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Published May 2000 | public
Book Section - Chapter

The program-size complexity of self-assembled squares


Molecular self-assembly gives rise to a great diversity of complex forms, from crystals and DNA helices to microtubules and holoenzymes. We study a formal model of pseudocrystalline self-assembly, called the Tile Assembly Model, in which a tile may be added to the growing object when the total interaction strength with its neighbors exceeds a parameter Τ. This model has been shown to be Turing-universal. Thus, self-assembled objects can be studied from the point of view of computational complexity. Here, we define the program size complexity of an NxN square to be the minimum number of distinct tiles required to self-assemble the square and no other objects. We study this complexity under the Tile Assembly Model and find a dramatic decrease in complexity, from N^2 tiles to O(log N) tiles, as Τ is increased from 1 (where bonding is noncooperative) to 2 (allowing cooperative bonding). Further, we find that the size of the largest square uniquely produced by a set of n tiles grows faster than any computable function.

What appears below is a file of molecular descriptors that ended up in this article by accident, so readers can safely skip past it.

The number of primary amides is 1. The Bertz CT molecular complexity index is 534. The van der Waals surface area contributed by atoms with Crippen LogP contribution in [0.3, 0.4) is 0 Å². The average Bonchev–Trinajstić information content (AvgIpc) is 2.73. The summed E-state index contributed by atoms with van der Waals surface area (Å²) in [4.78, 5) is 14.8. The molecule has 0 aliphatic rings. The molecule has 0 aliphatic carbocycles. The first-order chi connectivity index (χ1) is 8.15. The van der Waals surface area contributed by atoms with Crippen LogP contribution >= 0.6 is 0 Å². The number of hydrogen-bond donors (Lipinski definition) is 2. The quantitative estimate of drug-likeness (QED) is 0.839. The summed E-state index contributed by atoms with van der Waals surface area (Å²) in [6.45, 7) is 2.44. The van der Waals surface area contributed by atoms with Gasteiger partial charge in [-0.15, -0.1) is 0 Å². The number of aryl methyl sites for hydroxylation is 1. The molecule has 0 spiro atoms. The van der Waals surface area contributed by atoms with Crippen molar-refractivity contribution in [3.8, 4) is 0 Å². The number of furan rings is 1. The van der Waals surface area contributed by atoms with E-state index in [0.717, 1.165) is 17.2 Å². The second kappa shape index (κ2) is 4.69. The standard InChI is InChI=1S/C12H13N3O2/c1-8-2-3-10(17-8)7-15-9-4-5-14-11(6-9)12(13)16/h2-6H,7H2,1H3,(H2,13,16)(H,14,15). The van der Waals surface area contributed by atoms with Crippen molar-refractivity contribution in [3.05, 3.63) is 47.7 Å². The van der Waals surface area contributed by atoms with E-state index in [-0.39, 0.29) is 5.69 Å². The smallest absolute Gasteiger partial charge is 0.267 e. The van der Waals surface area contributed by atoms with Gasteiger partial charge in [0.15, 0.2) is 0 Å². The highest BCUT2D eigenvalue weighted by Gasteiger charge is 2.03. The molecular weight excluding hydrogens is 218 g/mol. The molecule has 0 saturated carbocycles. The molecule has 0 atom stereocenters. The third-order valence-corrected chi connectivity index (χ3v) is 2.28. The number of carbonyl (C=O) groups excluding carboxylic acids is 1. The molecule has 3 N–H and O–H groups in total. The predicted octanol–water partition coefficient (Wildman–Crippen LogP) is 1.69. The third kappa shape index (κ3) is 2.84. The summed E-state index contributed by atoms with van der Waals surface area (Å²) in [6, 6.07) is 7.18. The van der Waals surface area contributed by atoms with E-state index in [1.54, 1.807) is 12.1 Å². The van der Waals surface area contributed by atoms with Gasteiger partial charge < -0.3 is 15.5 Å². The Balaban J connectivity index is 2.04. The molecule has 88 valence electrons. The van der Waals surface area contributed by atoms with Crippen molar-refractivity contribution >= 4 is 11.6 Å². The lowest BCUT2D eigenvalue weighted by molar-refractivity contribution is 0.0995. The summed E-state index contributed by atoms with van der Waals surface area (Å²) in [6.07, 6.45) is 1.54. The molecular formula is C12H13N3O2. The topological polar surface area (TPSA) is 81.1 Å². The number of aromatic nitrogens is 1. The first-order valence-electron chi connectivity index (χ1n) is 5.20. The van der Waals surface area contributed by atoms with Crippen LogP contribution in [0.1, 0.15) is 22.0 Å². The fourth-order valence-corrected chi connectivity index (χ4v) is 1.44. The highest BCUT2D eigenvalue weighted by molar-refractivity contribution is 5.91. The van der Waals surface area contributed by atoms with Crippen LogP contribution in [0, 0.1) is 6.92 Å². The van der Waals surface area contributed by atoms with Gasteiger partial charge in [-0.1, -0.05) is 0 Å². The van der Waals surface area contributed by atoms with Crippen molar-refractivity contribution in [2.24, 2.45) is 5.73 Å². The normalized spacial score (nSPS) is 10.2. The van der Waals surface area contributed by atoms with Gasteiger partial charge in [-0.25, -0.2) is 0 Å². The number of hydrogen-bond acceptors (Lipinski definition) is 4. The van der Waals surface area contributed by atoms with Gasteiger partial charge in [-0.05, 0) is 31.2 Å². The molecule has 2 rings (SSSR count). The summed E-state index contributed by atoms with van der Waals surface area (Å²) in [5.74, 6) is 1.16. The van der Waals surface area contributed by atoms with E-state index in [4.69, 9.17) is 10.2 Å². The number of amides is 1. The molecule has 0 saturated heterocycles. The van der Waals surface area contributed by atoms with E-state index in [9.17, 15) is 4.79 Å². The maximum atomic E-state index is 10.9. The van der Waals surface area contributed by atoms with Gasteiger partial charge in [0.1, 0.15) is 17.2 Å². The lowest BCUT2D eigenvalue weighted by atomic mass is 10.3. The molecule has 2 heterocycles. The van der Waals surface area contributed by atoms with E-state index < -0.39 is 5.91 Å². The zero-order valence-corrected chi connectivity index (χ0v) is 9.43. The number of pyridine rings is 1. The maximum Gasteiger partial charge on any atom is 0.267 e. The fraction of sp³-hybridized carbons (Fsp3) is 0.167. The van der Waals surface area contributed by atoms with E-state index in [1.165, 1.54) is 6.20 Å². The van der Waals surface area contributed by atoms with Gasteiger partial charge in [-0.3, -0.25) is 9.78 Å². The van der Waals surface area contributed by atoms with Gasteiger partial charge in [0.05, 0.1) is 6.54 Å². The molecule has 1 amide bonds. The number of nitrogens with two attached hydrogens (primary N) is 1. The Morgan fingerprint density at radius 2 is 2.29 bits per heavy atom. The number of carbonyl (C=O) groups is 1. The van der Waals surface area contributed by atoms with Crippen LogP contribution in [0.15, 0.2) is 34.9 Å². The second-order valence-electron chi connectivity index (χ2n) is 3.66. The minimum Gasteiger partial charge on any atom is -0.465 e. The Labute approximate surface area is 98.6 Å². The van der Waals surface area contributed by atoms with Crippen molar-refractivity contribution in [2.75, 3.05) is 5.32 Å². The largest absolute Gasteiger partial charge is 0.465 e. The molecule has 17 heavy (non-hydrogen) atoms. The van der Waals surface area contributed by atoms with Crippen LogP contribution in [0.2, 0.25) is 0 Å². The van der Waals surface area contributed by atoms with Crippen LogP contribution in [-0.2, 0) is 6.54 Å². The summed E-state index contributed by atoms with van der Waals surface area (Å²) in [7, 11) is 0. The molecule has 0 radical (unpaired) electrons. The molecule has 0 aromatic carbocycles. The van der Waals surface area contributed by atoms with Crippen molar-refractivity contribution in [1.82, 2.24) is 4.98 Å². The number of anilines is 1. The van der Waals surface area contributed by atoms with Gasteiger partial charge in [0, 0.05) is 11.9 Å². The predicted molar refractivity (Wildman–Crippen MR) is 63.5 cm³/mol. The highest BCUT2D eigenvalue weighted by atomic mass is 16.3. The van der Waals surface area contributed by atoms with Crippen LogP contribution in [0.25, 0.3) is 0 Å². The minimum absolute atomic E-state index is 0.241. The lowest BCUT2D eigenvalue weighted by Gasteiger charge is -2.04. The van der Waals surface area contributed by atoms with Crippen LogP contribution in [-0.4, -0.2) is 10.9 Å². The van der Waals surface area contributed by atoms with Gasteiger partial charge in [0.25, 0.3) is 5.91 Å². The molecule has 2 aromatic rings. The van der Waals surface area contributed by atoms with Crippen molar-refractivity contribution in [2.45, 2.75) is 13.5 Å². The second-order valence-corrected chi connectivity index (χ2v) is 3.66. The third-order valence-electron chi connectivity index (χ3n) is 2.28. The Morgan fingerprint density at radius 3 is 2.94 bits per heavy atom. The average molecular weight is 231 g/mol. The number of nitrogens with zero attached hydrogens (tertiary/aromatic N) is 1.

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© 2000 ACM.

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